GOOD ON YOU Casey Heynes! The video recording of this young Australian lifting up the school-yard bully who attacked him and body-slamming him hard into the concrete has gone viral. Few would dispute that the global affirmation flowing Casey’s way is well-deserved. To most people, the kid’s a bloody hero.

But not to the principal of Casey’s high school. His response was to suspend not only the perpetrator who started the fight, but the victim who finished it.

Would New Zealand’s school principals have done the same? Well, yes, they probably would.

When confronted with the YouTube clip of Casey’s body-slam the profession emitted a confused murmur of “yes, buts” and “tut-tuts”.

The equivocation of Kelston Boys High School’s assistant principal, Robert Solomone, was, sadly, typical. First he applauded Casey for fighting back: “as a parent as well, I’d want my boy to stand up to any kind of bullying”. Then he back-tracked: “but it’s still unacceptable”. Kelston’s policy is one of zero tolerance for any violence.

“Nine times out of ten”, Mr Solomone told The NZ Herald, “we tend to suspend as well.”

No doubt our principals have good reasons for responding to the emotional and/or physical abuse of their pupils by punishing both perpetrators and victims – but I’m buggered if I can fathom them.

Well before I introduced a policy of zero tolerance for any violence at my school, I’d like to think I would introduce a policy of zero tolerance for injustice; zero tolerance for oppression of the weak by the strong; zero tolerance not just for the act of bullying – but for the bullies themselves.

I’d also like to think that any school I led would also have a policy of affirming and celebrating those who resist injustice; who fight oppression; who stand up for their classmates and take on the bullies.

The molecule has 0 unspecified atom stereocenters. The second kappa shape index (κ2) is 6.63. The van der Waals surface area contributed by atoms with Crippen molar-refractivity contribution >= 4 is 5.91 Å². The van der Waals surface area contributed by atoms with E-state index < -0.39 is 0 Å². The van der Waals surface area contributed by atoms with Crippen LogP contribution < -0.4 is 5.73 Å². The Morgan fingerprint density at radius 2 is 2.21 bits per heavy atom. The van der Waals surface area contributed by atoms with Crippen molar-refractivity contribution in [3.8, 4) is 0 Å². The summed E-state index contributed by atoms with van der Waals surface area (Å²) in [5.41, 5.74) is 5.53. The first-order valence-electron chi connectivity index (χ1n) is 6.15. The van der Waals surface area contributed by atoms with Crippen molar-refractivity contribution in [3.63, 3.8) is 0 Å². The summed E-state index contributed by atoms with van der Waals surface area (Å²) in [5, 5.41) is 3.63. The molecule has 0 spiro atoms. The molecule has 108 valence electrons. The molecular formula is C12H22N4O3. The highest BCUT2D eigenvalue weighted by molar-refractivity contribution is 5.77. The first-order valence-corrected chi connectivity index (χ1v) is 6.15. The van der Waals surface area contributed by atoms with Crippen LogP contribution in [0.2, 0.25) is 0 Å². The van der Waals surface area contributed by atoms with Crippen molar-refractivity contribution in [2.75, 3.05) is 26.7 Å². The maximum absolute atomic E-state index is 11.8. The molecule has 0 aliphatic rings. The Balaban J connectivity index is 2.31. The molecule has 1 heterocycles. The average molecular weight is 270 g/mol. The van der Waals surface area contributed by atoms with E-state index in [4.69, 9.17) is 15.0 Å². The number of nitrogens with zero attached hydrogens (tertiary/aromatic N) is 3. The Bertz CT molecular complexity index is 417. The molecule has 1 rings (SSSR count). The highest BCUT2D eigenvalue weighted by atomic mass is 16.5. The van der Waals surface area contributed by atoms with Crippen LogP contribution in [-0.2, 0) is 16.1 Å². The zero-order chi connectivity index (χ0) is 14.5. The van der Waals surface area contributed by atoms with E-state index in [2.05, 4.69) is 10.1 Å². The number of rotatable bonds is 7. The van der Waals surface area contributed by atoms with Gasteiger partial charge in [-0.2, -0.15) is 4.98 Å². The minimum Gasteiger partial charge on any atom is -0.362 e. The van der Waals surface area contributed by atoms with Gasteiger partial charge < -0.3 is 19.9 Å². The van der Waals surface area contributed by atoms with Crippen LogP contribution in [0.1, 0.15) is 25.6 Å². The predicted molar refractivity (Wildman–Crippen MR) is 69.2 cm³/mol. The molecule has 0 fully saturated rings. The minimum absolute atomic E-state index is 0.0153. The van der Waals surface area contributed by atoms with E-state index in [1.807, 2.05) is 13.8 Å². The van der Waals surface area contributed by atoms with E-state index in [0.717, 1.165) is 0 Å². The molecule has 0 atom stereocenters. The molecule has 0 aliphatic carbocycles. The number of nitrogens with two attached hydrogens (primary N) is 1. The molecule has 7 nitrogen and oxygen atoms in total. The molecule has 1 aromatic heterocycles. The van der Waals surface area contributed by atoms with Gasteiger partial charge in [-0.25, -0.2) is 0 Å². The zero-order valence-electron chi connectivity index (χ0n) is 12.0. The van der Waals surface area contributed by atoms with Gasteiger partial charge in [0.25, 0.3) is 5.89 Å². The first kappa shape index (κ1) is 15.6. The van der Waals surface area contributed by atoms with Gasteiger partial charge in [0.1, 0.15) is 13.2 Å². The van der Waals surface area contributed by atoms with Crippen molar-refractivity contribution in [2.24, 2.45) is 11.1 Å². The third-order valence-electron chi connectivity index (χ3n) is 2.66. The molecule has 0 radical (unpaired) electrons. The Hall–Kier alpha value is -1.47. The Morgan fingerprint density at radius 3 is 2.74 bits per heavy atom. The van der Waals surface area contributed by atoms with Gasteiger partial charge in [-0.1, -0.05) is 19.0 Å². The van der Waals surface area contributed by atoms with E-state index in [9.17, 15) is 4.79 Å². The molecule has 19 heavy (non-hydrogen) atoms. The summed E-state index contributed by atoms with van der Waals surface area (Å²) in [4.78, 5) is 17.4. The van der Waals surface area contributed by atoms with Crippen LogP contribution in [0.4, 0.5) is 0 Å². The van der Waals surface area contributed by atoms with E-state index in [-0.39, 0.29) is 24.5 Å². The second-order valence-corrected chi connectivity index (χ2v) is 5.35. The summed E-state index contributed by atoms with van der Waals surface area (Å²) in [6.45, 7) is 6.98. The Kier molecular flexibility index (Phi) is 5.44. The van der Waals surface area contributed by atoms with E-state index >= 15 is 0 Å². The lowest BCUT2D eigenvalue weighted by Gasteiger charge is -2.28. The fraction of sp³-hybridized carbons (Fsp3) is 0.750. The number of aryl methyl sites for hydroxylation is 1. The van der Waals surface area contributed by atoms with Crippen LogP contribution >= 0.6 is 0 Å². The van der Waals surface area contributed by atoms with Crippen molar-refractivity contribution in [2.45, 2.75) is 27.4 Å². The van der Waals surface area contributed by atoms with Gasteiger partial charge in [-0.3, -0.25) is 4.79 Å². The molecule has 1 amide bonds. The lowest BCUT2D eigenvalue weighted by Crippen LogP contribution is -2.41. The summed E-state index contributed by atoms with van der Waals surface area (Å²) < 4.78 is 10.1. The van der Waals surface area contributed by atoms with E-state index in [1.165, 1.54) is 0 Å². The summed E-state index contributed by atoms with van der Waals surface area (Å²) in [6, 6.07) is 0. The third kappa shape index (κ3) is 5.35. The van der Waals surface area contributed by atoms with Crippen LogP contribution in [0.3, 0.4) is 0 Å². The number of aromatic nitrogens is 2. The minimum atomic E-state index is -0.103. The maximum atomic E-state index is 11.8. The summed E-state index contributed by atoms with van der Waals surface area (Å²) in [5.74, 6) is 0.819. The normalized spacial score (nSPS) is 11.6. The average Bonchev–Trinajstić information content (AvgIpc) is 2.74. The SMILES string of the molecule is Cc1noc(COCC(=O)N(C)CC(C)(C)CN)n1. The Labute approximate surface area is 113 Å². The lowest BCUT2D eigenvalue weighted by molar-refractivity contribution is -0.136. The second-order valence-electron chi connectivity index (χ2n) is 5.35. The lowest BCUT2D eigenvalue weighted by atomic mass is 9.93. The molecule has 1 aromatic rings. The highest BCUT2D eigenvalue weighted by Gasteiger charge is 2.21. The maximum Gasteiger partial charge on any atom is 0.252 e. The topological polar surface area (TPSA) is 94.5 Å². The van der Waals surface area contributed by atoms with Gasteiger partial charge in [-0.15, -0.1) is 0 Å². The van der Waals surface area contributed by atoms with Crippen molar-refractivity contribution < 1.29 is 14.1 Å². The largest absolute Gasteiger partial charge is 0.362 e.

What would the likes of Mr Solomone say to the students of New Zealand’s secondary schools about what’s going on right now in Libya?

Would he be telling them that what the United States, France and the United Kingdom are currently doing to give effect to the United Nations’ Security Council Resolution on Libya is wrong? Or, worse still, would he saying: “If I was a Libyan democrat right now I’d be urging on those American cruise missiles. I’d be cheering the arrival of those French Mirage jet fighters. I’d be so thrilled that the world was willing to stand up to the tyranny of Muhamar Kadafi. Oh, but don’t forget kids, violence is still unacceptable.”

Personally, I can’t think of any strategy less likely to build trust and confidence in authority among young New Zealanders. How much respect can these kids be expected to show for a system which speaks out of both sides of its mouth at the same time?

And it’s not even as if what they’re telling our children is correct. The law of the land makes it very clear that the use of “reasonable force” in defence of your own person, or to prevent others being harmed, is perfectly acceptable.

What is reasonable force? Well, what a jury considers reasonable is usually determined by the circumstances.

Casey was the victim of an unprovoked physical assault. Believing his prey to be incapable of retaliation the bully came up to Casey and punched him hard in the face. He continued the assault until Casey simply picked him up and threw him down – hard – on the concrete.

I defy any jury in either Australia or New Zealand to find that Casey’s use of force against his assailant was unreasonable. Like the hundreds of thousands of people who’ve watched the incident on YouTube, I’m absolutely sure that the ladies and gentlemen of that jury would be equally thrilled by the sudden reversal of the bully’s fortunes.